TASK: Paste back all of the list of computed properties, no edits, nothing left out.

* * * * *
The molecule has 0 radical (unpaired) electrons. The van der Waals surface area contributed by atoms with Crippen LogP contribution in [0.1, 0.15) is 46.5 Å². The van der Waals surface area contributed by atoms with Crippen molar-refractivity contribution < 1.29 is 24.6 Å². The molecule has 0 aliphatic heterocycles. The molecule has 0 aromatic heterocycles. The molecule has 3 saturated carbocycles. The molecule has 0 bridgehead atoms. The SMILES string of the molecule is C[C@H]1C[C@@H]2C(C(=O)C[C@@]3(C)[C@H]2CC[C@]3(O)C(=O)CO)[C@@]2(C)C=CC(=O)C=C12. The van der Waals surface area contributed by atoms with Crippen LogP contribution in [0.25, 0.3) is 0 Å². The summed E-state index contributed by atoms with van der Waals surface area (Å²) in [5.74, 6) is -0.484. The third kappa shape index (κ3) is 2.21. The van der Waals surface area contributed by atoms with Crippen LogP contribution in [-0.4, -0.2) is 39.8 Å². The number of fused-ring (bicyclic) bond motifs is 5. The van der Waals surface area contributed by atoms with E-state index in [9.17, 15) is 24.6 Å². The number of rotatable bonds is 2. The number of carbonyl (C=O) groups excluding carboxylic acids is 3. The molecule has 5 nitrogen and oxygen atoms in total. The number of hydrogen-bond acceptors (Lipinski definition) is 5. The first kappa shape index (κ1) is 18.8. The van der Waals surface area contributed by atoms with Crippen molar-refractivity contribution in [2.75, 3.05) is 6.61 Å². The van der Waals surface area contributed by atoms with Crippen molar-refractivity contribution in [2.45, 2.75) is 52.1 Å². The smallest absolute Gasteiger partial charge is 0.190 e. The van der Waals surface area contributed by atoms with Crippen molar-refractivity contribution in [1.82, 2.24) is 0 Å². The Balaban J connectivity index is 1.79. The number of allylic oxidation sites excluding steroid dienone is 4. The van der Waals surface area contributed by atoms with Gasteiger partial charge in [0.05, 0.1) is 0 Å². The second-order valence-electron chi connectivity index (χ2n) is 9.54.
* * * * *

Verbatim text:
The molecule has 0 radical (unpaired) electrons. The van der Waals surface area contributed by atoms with Crippen LogP contribution in [0.1, 0.15) is 46.5 Å². The van der Waals surface area contributed by atoms with Crippen molar-refractivity contribution < 1.29 is 24.6 Å². The molecule has 0 aliphatic heterocycles. The molecule has 0 aromatic heterocycles. The molecule has 3 saturated carbocycles. The molecule has 0 bridgehead atoms. The SMILES string of the molecule is C[C@H]1C[C@@H]2C(C(=O)C[C@@]3(C)[C@H]2CC[C@]3(O)C(=O)CO)[C@@]2(C)C=CC(=O)C=C12. The van der Waals surface area contributed by atoms with Crippen LogP contribution in [0.25, 0.3) is 0 Å². The summed E-state index contributed by atoms with van der Waals surface area (Å²) in [5.74, 6) is -0.484. The third kappa shape index (κ3) is 2.21. The van der Waals surface area contributed by atoms with Crippen LogP contribution in [-0.4, -0.2) is 39.8 Å². The number of fused-ring (bicyclic) bond motifs is 5. The van der Waals surface area contributed by atoms with E-state index in [9.17, 15) is 24.6 Å². The number of rotatable bonds is 2. The number of carbonyl (C=O) groups excluding carboxylic acids is 3. The molecule has 5 nitrogen and oxygen atoms in total. The number of hydrogen-bond acceptors (Lipinski definition) is 5. The first kappa shape index (κ1) is 18.8. The van der Waals surface area contributed by atoms with Crippen molar-refractivity contribution in [2.75, 3.05) is 6.61 Å². The van der Waals surface area contributed by atoms with Crippen molar-refractivity contribution in [2.45, 2.75) is 52.1 Å². The smallest absolute Gasteiger partial charge is 0.190 e. The van der Waals surface area contributed by atoms with Crippen molar-refractivity contribution in [1.82, 2.24) is 0 Å². The Balaban J connectivity index is 1.79. The number of allylic oxidation sites excluding steroid dienone is 4. The van der Waals surface area contributed by atoms with Gasteiger partial charge in [0.05, 0.1) is 0 Å². The second-order valence-electron chi connectivity index (χ2n) is 9.54.